Want to get involved in the C2E program? Enroll online or support C2E by adding your donation to the Riparian Enhancement and Open Space box on your Tucson Water bill. All contributions help ensure that the C2E fund continues to grow, enabling future investments in our community.
Tucson's Conserve to Enhance (C2E) program, developed in partnership with UA's Water Resources Research Center (WRRC) and the Sonoran Institute, has awarded the grants to the neighborhoods through its newly launched Community Enhancement Project grant program.
C2E links water conservation efforts with local restoration projects and, with the grants, aims to protect and enrich Tucson-area washes and wildlife habitats, an often-underfunded local need.
"The four neighborhoods receiving C2E grants have shown real leadership in improving Tucson’s environment," said C2E program coordinator Candice Rupprecht. "These communities are restoring degraded washes, creating new green spaces and improving wildlife habitat."
The winning projects for 2013 are:
- Henry Elementary WINS! – Wash Improvement and Neighborhood Sustainability, submitted by Henry Elementary
- The First Avenue/Seneca Greening and Beautification Project, submitted by the Northwest and El Cortez Neighborhoods
- The Mitchell Park Wildlife Habitat & Green Infrastructure Project, submitted by the Mountain/First Avenue Neighborhood
- Jefferson Park's Vine Avenue Green Corridor, submitted by the Jefferson Park Neighborhood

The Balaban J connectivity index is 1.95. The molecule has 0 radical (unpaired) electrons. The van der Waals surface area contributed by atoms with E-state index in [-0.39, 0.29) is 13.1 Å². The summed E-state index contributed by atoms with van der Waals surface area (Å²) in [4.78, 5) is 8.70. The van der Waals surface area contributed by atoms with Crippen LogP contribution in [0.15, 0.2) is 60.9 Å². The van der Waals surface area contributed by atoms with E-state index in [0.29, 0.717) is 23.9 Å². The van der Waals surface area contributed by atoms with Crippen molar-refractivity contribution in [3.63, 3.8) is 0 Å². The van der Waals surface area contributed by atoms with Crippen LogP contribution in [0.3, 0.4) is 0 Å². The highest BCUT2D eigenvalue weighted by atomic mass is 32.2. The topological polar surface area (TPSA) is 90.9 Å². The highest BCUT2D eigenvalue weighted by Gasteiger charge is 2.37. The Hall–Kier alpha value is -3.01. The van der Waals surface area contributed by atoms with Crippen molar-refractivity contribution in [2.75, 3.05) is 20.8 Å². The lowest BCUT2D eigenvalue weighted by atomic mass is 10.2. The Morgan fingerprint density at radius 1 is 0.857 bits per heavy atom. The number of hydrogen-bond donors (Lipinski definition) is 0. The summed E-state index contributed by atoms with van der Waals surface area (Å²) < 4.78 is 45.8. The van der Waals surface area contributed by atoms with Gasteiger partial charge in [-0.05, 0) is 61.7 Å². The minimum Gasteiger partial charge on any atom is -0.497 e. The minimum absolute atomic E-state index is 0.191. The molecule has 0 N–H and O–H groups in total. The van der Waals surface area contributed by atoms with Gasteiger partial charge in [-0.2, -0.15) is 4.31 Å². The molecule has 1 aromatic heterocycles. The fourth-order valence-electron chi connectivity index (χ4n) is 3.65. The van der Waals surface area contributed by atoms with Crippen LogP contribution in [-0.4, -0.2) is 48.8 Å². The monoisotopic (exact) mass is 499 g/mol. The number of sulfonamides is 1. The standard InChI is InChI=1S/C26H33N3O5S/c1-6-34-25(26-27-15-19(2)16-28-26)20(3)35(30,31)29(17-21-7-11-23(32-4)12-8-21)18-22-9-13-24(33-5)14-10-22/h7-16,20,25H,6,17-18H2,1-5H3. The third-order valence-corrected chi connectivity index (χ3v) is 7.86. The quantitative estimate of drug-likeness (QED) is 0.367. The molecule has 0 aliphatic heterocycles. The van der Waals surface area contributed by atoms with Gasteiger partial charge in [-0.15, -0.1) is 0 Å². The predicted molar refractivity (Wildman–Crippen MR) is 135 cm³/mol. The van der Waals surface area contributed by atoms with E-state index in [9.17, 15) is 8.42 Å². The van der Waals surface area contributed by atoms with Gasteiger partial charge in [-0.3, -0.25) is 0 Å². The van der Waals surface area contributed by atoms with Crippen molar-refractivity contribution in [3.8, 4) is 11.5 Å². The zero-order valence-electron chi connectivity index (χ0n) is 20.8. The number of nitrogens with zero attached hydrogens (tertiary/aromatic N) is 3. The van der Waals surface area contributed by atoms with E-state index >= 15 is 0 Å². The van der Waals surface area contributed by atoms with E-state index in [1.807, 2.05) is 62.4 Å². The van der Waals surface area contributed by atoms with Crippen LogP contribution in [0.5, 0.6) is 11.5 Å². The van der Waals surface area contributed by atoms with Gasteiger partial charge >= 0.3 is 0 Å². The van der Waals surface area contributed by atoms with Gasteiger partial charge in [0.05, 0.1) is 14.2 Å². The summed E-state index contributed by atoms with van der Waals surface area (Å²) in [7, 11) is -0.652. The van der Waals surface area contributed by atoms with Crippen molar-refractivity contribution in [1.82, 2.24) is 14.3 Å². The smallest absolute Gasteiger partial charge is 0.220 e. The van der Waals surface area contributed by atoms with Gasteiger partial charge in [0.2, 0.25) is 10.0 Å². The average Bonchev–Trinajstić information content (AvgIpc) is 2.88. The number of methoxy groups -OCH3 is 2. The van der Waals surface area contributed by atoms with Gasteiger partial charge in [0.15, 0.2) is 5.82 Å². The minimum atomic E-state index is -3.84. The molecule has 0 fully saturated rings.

These one-year projects will be publicly accessible and will serve as demonstration sites and visible community assets that allow Tucson Water customers to see how their contributions are invested to benefit of the local environment.
How does Tucson's C2E program work? In three ways:
- By helping individuals save water and track their resulting financial savings
- Encouraging donations
- Funding enhancement projects for riparian restoration and urban waterways.
To date, C2E participants have saved more than 2.2 million gallons of water. Funding for C2E is provided by program participants who have donated money based on their water savings, and from Tucson Water customers who have donated via the Riparian Enhancement and Open Space check box on their Tucson Water bill.
C2E is a collaboration of the Sonoran Institute and the UA Water Resources Research Center, and is run by a 12-member Community Advisory Board. For more information or to enroll in the C2E program, visit the C2E website. For more than two years, C2E has worked to connect water-saving efforts with water restoration projects to ensure that conservation translates into environmental benefits.Categories: Social Sciences and EducationThis is a Wildcat Corner feature: Images: Tags: OutreachResearchStaffByline: Jessica Schlievert, UA Water Resources Research Center |UANow Image: Editor: La Monica Everett-HaynesInclude in UANow: 0Date of Publication: Monday, May 13, 2013Feature on Front: No